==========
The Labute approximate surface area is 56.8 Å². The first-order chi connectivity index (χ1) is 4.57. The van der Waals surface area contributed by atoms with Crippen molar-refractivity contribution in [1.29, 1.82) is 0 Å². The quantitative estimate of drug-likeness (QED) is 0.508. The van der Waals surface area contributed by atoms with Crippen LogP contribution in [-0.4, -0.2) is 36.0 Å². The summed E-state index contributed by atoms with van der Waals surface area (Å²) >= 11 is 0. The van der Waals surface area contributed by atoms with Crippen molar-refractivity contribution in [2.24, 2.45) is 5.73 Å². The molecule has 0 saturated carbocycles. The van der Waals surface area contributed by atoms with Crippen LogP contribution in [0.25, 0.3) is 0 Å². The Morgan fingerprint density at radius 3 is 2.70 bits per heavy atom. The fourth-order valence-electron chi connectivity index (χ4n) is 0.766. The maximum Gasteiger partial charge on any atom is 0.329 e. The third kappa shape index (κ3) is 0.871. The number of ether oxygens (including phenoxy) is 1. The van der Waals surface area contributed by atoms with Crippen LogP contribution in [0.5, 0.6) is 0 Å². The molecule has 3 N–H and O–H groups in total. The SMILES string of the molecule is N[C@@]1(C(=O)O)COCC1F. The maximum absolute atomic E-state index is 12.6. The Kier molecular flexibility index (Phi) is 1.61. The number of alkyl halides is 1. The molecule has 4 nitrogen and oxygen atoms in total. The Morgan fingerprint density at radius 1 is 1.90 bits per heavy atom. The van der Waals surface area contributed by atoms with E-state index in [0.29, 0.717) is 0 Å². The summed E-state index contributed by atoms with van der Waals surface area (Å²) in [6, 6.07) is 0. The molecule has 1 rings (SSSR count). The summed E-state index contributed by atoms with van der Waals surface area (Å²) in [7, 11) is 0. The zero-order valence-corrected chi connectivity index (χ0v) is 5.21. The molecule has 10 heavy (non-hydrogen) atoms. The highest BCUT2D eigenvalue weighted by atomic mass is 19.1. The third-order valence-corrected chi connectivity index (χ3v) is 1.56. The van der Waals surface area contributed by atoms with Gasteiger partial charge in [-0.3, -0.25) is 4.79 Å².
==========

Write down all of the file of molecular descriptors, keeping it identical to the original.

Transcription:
The Labute approximate surface area is 56.8 Å². The first-order chi connectivity index (χ1) is 4.57. The van der Waals surface area contributed by atoms with Crippen molar-refractivity contribution in [1.29, 1.82) is 0 Å². The quantitative estimate of drug-likeness (QED) is 0.508. The van der Waals surface area contributed by atoms with Crippen LogP contribution in [-0.4, -0.2) is 36.0 Å². The summed E-state index contributed by atoms with van der Waals surface area (Å²) >= 11 is 0. The van der Waals surface area contributed by atoms with Crippen molar-refractivity contribution in [2.24, 2.45) is 5.73 Å². The molecule has 0 saturated carbocycles. The van der Waals surface area contributed by atoms with Crippen LogP contribution in [0.25, 0.3) is 0 Å². The Morgan fingerprint density at radius 3 is 2.70 bits per heavy atom. The fourth-order valence-electron chi connectivity index (χ4n) is 0.766. The maximum Gasteiger partial charge on any atom is 0.329 e. The third kappa shape index (κ3) is 0.871. The number of ether oxygens (including phenoxy) is 1. The van der Waals surface area contributed by atoms with Crippen LogP contribution in [0.5, 0.6) is 0 Å². The molecule has 3 N–H and O–H groups in total. The SMILES string of the molecule is N[C@@]1(C(=O)O)COCC1F. The maximum absolute atomic E-state index is 12.6. The Kier molecular flexibility index (Phi) is 1.61. The number of alkyl halides is 1. The molecule has 4 nitrogen and oxygen atoms in total. The Morgan fingerprint density at radius 1 is 1.90 bits per heavy atom. The van der Waals surface area contributed by atoms with E-state index in [0.29, 0.717) is 0 Å². The summed E-state index contributed by atoms with van der Waals surface area (Å²) in [6, 6.07) is 0. The molecule has 1 rings (SSSR count). The summed E-state index contributed by atoms with van der Waals surface area (Å²) in [7, 11) is 0. The zero-order valence-corrected chi connectivity index (χ0v) is 5.21. The molecule has 10 heavy (non-hydrogen) atoms. The highest BCUT2D eigenvalue weighted by atomic mass is 19.1. The third-order valence-corrected chi connectivity index (χ3v) is 1.56. The van der Waals surface area contributed by atoms with Gasteiger partial charge in [-0.3, -0.25) is 4.79 Å².